Residential electric rates have doubled in New England since 1990, with much of the increase occurring since 2004. Other areas of the country less dependent on natural gas for electricity generation have not seen rate increases comparable to this region. Massachusetts, along with the rest of New England, needs to better diversify its energy portfolio by expanding the resources used to produce power, improving transmission efficiencies and promoting renewable energy resources
          "

          •  Natural Gas in the USA is as cheap as it's been... (0+ / 0-)

            in over a decade.

            Many residents of New England have have their electricity rates SPIKE up not because of natural gas, but because the New England politicians have agreed to long-term contracts with wind farms at EXORBITANT  rates.

            Maple Ridge and Kibby are land-based wind farms, and when operations move offshore, prices get even steeper; offshore wind is one of the most expensive ways to generate electricity, second only to solar thermal.  Cape Wind has already signed an agreement with another utility, National Grid, to sell electricity for 18.7 cents per kwh, with a 3.5% increase every year over the next 15 years.  This wind power therefore starts out at more than double the average Massachusetts rate of around 8 cents per kwh.  The 3.5% increase compounded annually means that at the end of the 15 years, National Grid customers will be paying 31.3 cents per kwh, around 4 times the current rate.

            Keep in mind too that construction on Cape Wind has not yet begun, so a four-year freeze on electricity prices will lapse by the time NStar starts purchasing that 27.5% of Cape Wind power.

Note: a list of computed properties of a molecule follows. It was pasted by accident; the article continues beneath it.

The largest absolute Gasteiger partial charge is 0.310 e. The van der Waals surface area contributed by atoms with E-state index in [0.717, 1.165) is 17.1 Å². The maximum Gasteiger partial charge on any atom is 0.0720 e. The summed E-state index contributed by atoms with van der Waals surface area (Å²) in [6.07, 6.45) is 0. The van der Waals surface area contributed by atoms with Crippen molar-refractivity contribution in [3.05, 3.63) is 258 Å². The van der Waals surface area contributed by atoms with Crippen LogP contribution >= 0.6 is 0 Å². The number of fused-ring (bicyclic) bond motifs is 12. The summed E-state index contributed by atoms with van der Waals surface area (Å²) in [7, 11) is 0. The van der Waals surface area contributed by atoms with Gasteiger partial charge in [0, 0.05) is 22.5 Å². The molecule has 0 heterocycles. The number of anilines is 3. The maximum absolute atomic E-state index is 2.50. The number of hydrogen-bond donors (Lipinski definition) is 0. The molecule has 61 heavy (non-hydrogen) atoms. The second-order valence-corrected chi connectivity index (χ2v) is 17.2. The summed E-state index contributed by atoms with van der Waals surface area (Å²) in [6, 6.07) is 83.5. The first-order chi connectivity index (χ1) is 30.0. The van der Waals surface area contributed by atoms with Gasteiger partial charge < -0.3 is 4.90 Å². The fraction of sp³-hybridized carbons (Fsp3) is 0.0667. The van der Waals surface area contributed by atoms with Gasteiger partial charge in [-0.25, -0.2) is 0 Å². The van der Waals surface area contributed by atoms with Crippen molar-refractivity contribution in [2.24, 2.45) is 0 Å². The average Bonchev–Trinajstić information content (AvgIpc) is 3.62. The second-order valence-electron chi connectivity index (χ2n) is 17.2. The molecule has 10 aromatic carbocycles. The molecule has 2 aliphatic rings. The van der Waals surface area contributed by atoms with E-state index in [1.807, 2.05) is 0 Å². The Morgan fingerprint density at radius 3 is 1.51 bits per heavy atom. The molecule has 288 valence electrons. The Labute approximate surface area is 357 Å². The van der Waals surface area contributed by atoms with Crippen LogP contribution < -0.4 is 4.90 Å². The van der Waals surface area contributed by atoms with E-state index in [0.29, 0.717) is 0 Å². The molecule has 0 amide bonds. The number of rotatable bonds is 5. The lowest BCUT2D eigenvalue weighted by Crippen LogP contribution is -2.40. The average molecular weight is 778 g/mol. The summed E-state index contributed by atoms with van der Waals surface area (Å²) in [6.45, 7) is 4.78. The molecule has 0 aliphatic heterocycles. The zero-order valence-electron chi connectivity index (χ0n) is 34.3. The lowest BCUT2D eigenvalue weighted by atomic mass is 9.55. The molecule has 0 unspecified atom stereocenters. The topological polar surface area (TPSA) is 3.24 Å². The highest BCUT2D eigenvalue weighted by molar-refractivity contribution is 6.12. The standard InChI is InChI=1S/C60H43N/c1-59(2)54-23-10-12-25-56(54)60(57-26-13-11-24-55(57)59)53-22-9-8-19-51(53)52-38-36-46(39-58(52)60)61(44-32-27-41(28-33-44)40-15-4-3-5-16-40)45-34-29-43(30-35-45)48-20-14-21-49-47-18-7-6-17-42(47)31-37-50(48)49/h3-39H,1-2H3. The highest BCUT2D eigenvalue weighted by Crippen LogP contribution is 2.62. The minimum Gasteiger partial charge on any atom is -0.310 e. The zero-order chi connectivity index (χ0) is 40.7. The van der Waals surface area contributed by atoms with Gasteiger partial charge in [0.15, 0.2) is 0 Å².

Since the deal is so profitable for Cape Wind, other companies are looking at getting into the game.  According to the Globe:

            Read more: http://www.americanthinker.com/...

            And New England pols are not alone.  Bloomberg recently ran a piece that documented how Buffet's renewable energy investments are benefiting from a transfer from working and middle-class voters having to pay an artificially high rate for their electricity.

            It is what it is.  

            And our current energy policy represents a transfer of resources from the poor to the rich.

            Learn about Centrist Economics, learn about Robert Rubin's Hamilton Project. http://www1.hamiltonproject.org/es/hamilton/hamilton_hp.htm

            by PatriciaVa on Tue May 01, 2012 at 09:59:25 AM PDT

            [ Parent ]

            •  You sound like a a paid shill. (3+ / 0-)
              Recommended by:
              jim in IA, BlackSheep1, Calamity Jean

              Masschusetts rates havn't increased one cent due to deals with wind farms because the like of the Koch brothers have spent a decade and $ millions  trying to prevent the first offshore windfarm in the country from being built off the coast.

              I've heating with natural gas in this state and have paid through the nose in the winter time while the gas companies played their supply and demand games and jacked teh rates through the roof.  Heating Oil is only marginally cheaper here in the North East and subject to the same manipulations.

              With othe liquid fuels we have seen our domestic daily usage drop by millions of barrels and watched Oil companies export oil drilled here and gasoline refined here becuase there is a greater profit n it. We are the worlds largest exporter of gasoline.

              I'll take getting screwed by the wind any day. It is a great long term investment.

            •  Aternative Analysis (6+ / 0-)

              http://www.capewind.org/...

              BOSTON, MA, March 30, 2012 -- Cape Wind will reduce wholesale electric prices for the New England region by $7.2 billion over 25 years, according to a new report published today by Charles River Associates, a leading economic consulting firm.

              The report shows that ISO New England, the electric grid operator, first dispatches electric generating units with the lowest cost fuel. Since Cape Wind’s fuel – wind – is zero cost, the report states that Cape Wind will displace higher priced and polluting fossil fueled units resulting in average savings of $286 Million per year in New England.